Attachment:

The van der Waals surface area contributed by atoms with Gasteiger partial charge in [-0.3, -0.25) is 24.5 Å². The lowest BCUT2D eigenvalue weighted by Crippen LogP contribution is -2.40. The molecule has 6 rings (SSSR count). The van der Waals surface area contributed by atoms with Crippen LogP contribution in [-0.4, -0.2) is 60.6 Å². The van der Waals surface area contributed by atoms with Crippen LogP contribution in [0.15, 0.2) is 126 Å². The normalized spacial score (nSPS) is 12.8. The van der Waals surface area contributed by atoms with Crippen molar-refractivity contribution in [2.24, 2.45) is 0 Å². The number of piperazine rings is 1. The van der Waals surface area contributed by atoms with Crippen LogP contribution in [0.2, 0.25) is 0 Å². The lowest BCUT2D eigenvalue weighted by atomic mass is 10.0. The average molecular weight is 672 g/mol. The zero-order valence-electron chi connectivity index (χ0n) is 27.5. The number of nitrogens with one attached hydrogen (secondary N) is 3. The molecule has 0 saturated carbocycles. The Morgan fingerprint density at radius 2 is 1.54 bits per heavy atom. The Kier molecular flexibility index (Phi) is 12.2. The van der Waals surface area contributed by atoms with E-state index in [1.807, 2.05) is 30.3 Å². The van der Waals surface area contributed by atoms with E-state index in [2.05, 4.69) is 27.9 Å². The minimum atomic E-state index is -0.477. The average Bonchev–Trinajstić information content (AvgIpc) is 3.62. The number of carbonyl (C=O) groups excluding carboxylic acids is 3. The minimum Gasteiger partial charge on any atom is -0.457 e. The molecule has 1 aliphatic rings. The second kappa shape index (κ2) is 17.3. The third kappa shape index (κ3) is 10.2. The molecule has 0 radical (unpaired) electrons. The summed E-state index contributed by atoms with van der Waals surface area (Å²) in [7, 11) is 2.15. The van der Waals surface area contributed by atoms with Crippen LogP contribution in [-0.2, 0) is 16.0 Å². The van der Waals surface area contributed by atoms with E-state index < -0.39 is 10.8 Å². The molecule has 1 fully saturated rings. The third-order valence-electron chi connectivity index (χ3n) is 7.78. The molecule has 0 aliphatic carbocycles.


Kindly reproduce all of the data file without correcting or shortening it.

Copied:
The van der Waals surface area contributed by atoms with Gasteiger partial charge in [-0.3, -0.25) is 24.5 Å². The lowest BCUT2D eigenvalue weighted by Crippen LogP contribution is -2.40. The molecule has 6 rings (SSSR count). The van der Waals surface area contributed by atoms with Crippen LogP contribution in [-0.4, -0.2) is 60.6 Å². The van der Waals surface area contributed by atoms with Crippen LogP contribution in [0.15, 0.2) is 126 Å². The normalized spacial score (nSPS) is 12.8. The van der Waals surface area contributed by atoms with Crippen molar-refractivity contribution in [2.24, 2.45) is 0 Å². The number of piperazine rings is 1. The van der Waals surface area contributed by atoms with Crippen LogP contribution in [0.2, 0.25) is 0 Å². The lowest BCUT2D eigenvalue weighted by atomic mass is 10.0. The average molecular weight is 672 g/mol. The zero-order valence-electron chi connectivity index (χ0n) is 27.5. The number of nitrogens with one attached hydrogen (secondary N) is 3. The molecule has 0 saturated carbocycles. The Morgan fingerprint density at radius 2 is 1.54 bits per heavy atom. The Kier molecular flexibility index (Phi) is 12.2. The van der Waals surface area contributed by atoms with E-state index in [1.807, 2.05) is 30.3 Å². The van der Waals surface area contributed by atoms with E-state index in [2.05, 4.69) is 27.9 Å². The minimum atomic E-state index is -0.477. The average Bonchev–Trinajstić information content (AvgIpc) is 3.62. The number of carbonyl (C=O) groups excluding carboxylic acids is 3. The minimum Gasteiger partial charge on any atom is -0.457 e. The molecule has 1 aliphatic rings. The second kappa shape index (κ2) is 17.3. The third kappa shape index (κ3) is 10.2. The molecule has 0 radical (unpaired) electrons. The summed E-state index contributed by atoms with van der Waals surface area (Å²) in [7, 11) is 2.15. The van der Waals surface area contributed by atoms with Crippen LogP contribution in [-0.2, 0) is 16.0 Å². The van der Waals surface area contributed by atoms with E-state index < -0.39 is 10.8 Å². The molecule has 1 fully saturated rings. The third-order valence-electron chi connectivity index (χ3n) is 7.78. The molecule has 0 aliphatic carbocycles.